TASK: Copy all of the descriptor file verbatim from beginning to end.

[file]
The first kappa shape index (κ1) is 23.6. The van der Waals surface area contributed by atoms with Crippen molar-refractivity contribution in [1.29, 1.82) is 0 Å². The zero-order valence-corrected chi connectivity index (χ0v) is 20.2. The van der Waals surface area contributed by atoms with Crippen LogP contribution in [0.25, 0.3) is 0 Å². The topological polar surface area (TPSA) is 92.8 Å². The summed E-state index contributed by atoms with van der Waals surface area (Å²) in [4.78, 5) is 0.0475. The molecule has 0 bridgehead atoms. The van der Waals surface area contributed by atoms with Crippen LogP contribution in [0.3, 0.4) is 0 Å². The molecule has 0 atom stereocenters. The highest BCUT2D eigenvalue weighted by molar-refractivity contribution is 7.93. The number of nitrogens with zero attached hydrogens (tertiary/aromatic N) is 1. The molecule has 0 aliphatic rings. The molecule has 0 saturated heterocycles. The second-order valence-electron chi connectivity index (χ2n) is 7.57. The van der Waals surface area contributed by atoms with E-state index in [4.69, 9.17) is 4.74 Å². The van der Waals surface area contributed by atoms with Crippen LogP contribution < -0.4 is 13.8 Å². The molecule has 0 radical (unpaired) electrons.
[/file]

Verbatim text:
The first kappa shape index (κ1) is 23.6. The van der Waals surface area contributed by atoms with Crippen molar-refractivity contribution in [1.29, 1.82) is 0 Å². The zero-order valence-corrected chi connectivity index (χ0v) is 20.2. The van der Waals surface area contributed by atoms with Crippen LogP contribution in [0.25, 0.3) is 0 Å². The topological polar surface area (TPSA) is 92.8 Å². The summed E-state index contributed by atoms with van der Waals surface area (Å²) in [4.78, 5) is 0.0475. The molecule has 0 bridgehead atoms. The van der Waals surface area contributed by atoms with Crippen LogP contribution in [0.3, 0.4) is 0 Å². The molecule has 0 atom stereocenters. The highest BCUT2D eigenvalue weighted by molar-refractivity contribution is 7.93. The number of nitrogens with zero attached hydrogens (tertiary/aromatic N) is 1. The molecule has 0 aliphatic rings. The molecule has 0 saturated heterocycles. The second-order valence-electron chi connectivity index (χ2n) is 7.57. The van der Waals surface area contributed by atoms with E-state index in [4.69, 9.17) is 4.74 Å². The van der Waals surface area contributed by atoms with Crippen LogP contribution < -0.4 is 13.8 Å². The molecule has 0 radical (unpaired) electrons.